Painters have always fascinated me. As a photographer, I capture something that already exists. I may arrange things or pose people, select my perspective and framing, make artistic decisions through lens selection and camera settings, and alter images in postproduction; but I always wind up working with existing images.
Painters begin with a clean sheet. They create something from nothing. How does that change the way they see the world? How would my photography change if I were also a painter? Well, I'm not, and I really don't intend to become one. But I did decide to take an intensive four-day beginners watercolor workshop from a master painter named Fred Graff, and it was an eye-opening experience.
Fred is amazing! The way he sees things, the way he interprets them, his painting style, and his workshops are all indescribable. They must be experienced, not to be understood, but to be appreciated.
What did I learn? That painters tend to look for shapes rather than things. I got a painter's view of color theory, design and composition, spatial relationships, focal point, planes, contours, light sources, implied lines, proportions, perspective, values, and vignettes. I struggled with painting techniques such as wet into wet, wet into dry, dry into dry, underglazing, overglazing, color mixing (paint and light work differently), lost and found edges, and negative painting (basically, you paint over everything that is not your subject). Sound confusing? Try doing it!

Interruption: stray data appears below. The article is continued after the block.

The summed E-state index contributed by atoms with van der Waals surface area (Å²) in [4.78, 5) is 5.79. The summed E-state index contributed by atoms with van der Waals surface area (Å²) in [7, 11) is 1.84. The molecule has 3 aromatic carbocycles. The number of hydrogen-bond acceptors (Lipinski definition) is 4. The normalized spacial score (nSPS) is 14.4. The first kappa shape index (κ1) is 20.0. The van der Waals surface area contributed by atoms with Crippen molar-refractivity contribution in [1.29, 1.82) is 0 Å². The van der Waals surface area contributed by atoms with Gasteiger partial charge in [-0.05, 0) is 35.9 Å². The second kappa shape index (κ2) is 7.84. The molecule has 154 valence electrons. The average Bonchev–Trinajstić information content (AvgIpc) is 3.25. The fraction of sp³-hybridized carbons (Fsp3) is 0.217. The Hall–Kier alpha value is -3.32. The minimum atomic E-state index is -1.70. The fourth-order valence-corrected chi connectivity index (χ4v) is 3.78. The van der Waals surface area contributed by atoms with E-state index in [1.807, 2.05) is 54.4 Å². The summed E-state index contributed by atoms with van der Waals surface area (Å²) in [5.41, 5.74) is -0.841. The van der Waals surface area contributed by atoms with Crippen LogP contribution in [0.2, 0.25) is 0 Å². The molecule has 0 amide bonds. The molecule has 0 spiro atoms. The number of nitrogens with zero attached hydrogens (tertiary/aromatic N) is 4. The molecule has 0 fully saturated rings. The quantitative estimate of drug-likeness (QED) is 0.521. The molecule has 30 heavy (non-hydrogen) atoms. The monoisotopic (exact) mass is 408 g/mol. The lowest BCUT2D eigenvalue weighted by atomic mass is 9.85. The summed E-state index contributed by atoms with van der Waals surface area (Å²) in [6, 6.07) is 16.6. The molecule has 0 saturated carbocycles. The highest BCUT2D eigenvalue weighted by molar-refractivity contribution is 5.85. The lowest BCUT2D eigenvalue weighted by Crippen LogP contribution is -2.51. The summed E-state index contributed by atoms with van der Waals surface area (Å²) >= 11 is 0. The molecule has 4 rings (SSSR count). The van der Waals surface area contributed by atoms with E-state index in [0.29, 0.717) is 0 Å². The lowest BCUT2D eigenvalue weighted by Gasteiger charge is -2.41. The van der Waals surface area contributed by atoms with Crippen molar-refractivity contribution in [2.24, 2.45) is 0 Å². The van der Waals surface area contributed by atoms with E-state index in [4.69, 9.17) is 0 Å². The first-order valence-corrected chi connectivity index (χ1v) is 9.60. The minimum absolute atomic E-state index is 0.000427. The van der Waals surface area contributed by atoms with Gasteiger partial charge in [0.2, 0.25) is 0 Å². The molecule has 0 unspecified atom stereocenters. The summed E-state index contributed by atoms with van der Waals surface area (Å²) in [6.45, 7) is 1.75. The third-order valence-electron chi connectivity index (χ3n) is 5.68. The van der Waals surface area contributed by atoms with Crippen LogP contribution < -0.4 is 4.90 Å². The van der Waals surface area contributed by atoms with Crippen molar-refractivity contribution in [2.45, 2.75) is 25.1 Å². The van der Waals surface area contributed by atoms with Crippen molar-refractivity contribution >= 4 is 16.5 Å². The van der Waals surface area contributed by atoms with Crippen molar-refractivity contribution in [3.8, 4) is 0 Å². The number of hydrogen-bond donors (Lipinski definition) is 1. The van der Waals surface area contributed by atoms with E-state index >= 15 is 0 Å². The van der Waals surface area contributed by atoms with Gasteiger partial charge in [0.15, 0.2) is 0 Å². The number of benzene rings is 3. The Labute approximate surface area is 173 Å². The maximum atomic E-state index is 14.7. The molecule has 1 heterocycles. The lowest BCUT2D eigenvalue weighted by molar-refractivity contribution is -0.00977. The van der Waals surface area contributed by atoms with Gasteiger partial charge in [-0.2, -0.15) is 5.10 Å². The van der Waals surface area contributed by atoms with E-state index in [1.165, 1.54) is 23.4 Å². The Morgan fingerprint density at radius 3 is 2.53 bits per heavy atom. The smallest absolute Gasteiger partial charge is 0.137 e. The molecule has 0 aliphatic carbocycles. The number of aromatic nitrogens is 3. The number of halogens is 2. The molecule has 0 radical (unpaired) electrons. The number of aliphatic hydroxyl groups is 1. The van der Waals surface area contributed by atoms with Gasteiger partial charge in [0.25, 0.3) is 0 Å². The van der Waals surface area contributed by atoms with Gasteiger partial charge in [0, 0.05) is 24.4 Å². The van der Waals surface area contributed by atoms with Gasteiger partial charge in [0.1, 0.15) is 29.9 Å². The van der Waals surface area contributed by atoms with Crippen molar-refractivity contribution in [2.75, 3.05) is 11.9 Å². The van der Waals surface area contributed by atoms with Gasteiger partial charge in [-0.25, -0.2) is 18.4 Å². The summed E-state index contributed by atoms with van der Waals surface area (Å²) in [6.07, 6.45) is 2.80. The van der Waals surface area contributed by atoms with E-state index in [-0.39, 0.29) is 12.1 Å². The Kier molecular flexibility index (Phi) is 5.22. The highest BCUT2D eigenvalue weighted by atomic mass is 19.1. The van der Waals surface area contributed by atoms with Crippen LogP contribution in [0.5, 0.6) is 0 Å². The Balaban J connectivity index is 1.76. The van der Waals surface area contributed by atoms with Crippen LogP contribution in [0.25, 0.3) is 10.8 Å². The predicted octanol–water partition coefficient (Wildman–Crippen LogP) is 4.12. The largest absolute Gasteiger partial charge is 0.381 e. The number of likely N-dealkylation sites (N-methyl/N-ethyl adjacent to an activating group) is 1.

The workshop was great fun and I met some really nice people, but will it change my photography? Absolutely! I just don't yet know how. But over time, as I ponder and assimilate the experience, there is no question that the way I view and photograph the world will be altered, perhaps profoundly, by what happened to me over these four days.
I close this post by sharing more samples of what I did and by thanking Fred Graff for warmly welcoming a non-painting photographer who had the audacity to enroll in one of his watercolor workshops.
You can see examples of Fred's work at this link:
My photography is available at: